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California's 'Blackfish' Bill Tabled, SeaWorld to Keep Orcas for Now

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Apr 08, 2014 04:59 PM EDT
Killer Whales at SeaWorld Theme Park
People for the Ethical Treatment of Animals (PETA) is set to unveil an anti-SeaWorld advertisement at the San Diego International Airport on Thursday, The Associated Press (AP) reported. (Photo : Sea World)

California lawmakers tabled a bill Tuesday that would have banned keeping killer whales (orca) in captivity, specifically at SeaWorld's San Diego park location.

Riding a wave of momentum fostered by the 2013 documentary "Blackfish" the bill had the support of more than 1.2 million people who signed a petition in favor of it and would have needed a simple majority vote by California lawmakers to be passed into law.

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California Assembly Bill 2140, also known as the "Orca Welfare Safety Act," proposes to outlaw holding orca in captivity or using the mammals for performance or entertainment purposes.

Orcas, according to the "Blackfish" film, are too sentient to be held in captivity. The film shows mother orcas making what can only be described as noises of agony when their young are take away from them.

SeaWorld dismisses the film's claims and said the bill is based on emotions and distortions from the film, according to The Associated Press.

"Representatives from SeaWorld and opponents of the bill argued that the money generated from millions of visitors to the parks helps support the much larger population of orcas in the wild and generates interest in marine life, providing close encounters between people and whales that would be unlikely otherwise," TIME.com reported.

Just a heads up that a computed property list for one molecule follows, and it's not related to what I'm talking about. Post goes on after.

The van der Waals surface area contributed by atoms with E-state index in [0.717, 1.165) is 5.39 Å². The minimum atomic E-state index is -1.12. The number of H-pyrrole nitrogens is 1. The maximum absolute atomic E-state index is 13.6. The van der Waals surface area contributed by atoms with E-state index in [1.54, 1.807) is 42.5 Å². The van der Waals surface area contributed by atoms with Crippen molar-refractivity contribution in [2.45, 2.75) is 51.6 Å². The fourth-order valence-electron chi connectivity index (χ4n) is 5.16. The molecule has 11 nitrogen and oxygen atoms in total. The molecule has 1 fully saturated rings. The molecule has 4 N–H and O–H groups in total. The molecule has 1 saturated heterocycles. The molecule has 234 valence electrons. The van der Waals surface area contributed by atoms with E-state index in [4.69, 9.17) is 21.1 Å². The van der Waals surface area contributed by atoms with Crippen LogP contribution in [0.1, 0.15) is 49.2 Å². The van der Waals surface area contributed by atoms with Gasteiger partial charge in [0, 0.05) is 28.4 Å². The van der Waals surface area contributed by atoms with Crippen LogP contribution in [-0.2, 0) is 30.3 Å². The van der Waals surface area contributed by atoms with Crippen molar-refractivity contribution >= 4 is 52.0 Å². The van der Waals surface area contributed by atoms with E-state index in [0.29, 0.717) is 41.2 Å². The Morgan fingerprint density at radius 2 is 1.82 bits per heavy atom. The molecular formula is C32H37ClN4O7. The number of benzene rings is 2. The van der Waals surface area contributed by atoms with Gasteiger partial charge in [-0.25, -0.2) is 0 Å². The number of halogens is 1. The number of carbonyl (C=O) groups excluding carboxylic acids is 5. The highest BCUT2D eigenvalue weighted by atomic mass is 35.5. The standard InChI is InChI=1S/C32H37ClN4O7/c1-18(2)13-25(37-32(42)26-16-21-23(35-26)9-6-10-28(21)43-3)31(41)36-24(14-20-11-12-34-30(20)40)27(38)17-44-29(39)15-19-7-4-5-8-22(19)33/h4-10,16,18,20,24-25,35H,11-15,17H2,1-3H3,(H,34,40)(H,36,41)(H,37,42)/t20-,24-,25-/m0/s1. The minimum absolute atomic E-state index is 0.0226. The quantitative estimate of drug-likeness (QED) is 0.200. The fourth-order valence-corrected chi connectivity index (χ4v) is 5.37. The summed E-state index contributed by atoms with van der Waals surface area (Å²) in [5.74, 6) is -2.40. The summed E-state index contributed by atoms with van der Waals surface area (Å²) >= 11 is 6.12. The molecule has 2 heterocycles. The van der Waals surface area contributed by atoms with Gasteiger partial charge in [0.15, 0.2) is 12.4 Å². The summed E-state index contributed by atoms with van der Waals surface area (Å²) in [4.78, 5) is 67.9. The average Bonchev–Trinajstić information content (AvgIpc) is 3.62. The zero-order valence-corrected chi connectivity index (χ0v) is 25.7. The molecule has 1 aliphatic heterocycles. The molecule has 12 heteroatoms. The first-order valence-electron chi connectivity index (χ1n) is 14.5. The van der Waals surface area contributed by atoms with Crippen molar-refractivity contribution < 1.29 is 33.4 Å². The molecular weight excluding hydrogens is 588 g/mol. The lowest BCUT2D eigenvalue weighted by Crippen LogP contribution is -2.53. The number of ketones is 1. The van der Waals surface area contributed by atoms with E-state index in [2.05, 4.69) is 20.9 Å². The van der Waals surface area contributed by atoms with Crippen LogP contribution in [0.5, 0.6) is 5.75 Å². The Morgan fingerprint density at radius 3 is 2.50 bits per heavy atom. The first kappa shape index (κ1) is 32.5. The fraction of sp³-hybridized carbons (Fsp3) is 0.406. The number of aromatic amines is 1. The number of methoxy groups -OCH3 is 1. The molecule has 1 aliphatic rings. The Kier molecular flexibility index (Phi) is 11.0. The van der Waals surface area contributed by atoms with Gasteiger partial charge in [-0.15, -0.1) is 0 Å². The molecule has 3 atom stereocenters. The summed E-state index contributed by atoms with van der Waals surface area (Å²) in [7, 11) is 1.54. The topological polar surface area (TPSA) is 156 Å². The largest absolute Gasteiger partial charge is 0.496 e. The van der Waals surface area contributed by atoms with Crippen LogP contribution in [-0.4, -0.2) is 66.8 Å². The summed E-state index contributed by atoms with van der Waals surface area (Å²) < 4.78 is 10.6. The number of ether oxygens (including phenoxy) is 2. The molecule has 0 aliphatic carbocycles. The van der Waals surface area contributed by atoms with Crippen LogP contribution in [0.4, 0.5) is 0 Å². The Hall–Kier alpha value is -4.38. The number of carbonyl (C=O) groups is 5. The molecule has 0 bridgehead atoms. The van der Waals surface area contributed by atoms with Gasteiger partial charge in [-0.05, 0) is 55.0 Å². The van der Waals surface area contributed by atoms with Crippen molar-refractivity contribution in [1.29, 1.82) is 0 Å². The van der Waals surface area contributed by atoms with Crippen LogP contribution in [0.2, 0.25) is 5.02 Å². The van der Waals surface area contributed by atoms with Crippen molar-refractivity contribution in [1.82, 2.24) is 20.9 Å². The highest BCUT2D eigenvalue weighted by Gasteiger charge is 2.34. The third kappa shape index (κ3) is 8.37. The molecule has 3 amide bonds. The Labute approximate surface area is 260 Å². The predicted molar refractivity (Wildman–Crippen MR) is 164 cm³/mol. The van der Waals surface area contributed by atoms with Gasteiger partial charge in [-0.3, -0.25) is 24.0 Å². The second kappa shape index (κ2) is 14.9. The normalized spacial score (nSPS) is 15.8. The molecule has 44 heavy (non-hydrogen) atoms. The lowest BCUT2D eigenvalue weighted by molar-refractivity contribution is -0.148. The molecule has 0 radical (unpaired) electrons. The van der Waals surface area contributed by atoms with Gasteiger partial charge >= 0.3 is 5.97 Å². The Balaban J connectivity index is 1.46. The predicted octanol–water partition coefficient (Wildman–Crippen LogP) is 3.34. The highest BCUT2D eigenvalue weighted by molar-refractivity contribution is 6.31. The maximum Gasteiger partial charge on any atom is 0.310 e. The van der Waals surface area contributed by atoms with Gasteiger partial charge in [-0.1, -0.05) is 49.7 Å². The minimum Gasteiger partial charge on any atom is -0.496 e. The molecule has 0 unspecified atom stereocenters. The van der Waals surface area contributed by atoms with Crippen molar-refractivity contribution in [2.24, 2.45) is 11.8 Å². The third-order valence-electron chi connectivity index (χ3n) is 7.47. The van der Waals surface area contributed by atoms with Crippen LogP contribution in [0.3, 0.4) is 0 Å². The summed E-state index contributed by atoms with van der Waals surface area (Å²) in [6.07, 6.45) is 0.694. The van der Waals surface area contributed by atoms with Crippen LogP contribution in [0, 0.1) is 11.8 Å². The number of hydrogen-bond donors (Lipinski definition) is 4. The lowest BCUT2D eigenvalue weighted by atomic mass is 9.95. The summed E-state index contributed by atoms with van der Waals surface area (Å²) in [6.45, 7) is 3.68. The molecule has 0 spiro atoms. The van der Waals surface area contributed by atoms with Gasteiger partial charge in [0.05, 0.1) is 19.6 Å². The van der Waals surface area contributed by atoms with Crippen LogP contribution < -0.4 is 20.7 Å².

But no action will be taken regarding AB2140 for at least a year. Lawmakers agreed to put the bill on hold until further study is conducted.

"It's clear that many committee members are simply unprepared to make a decision on the bill," the bill's author Democrat Richard Bloom of Santa Monica, told the AP.

"It's unfortunate that much of the conversation has been fueled ... by fear and invective and misinformation," Bloom said.

Had the bill been put into law, SeaWorld would have likely sent the 10 orcas it keeps at its San Diego park to SeaWorld properties outside the state, the AP reported, citing Scott Wetch, a SeaWorld lobbyist.

The study period will effectively keep the bill at bay until mid-2015, but animal rights activists are not treating the news as a defeat.

"We are pleased to see that the committee will further review this issue and help ensure SeaWorld finally comes to the table," said Naomi Rose a marine mammal scientist for the Animal Welfare Institute. "The science is clear - holding killer whales in captivity is harmful to the whales and to the trainers. The interim study mandated by the committee will provide further evidence of the need for this bill. We look forward to participating in this effort and excited to return next session to pass this bill into law."

Animal rights group PETA said writing is on the wall.

"The public has learned how orcas suffer psychologically, succumb to premature deaths, and lash out in frustration and aggression in SeaWorld's orca pits, and they've responded with lower attendance levels, public protests, and legislation. SeaWorld can take the year to figure out how to release the orcas into ocean sanctuaries," PETA said in a statement.

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